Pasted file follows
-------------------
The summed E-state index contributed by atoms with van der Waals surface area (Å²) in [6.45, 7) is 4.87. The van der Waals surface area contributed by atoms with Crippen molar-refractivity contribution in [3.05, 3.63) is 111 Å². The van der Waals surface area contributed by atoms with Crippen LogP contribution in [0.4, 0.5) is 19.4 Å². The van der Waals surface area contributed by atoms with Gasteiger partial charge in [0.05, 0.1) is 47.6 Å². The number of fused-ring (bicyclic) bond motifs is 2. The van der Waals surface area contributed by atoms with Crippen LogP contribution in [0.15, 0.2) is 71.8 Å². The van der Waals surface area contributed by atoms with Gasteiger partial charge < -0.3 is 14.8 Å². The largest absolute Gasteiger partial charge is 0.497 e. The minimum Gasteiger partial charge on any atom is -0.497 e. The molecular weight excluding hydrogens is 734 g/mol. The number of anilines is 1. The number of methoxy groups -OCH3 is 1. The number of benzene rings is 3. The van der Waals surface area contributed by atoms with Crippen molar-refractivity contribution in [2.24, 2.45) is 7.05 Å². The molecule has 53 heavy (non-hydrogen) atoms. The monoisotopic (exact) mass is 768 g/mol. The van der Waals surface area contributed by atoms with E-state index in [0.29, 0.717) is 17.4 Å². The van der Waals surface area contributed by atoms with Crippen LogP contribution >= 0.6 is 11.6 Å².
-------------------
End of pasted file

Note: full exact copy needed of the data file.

The summed E-state index contributed by atoms with van der Waals surface area (Å²) in [6.45, 7) is 4.87. The van der Waals surface area contributed by atoms with Crippen molar-refractivity contribution in [3.05, 3.63) is 111 Å². The van der Waals surface area contributed by atoms with Crippen LogP contribution in [0.4, 0.5) is 19.4 Å². The van der Waals surface area contributed by atoms with Gasteiger partial charge in [0.05, 0.1) is 47.6 Å². The number of fused-ring (bicyclic) bond motifs is 2. The van der Waals surface area contributed by atoms with Crippen LogP contribution in [0.15, 0.2) is 71.8 Å². The van der Waals surface area contributed by atoms with Gasteiger partial charge < -0.3 is 14.8 Å². The largest absolute Gasteiger partial charge is 0.497 e. The minimum Gasteiger partial charge on any atom is -0.497 e. The molecular weight excluding hydrogens is 734 g/mol. The number of anilines is 1. The number of methoxy groups -OCH3 is 1. The number of benzene rings is 3. The van der Waals surface area contributed by atoms with Crippen molar-refractivity contribution in [2.24, 2.45) is 7.05 Å². The molecule has 53 heavy (non-hydrogen) atoms. The monoisotopic (exact) mass is 768 g/mol. The van der Waals surface area contributed by atoms with E-state index in [0.29, 0.717) is 17.4 Å². The van der Waals surface area contributed by atoms with Crippen LogP contribution >= 0.6 is 11.6 Å².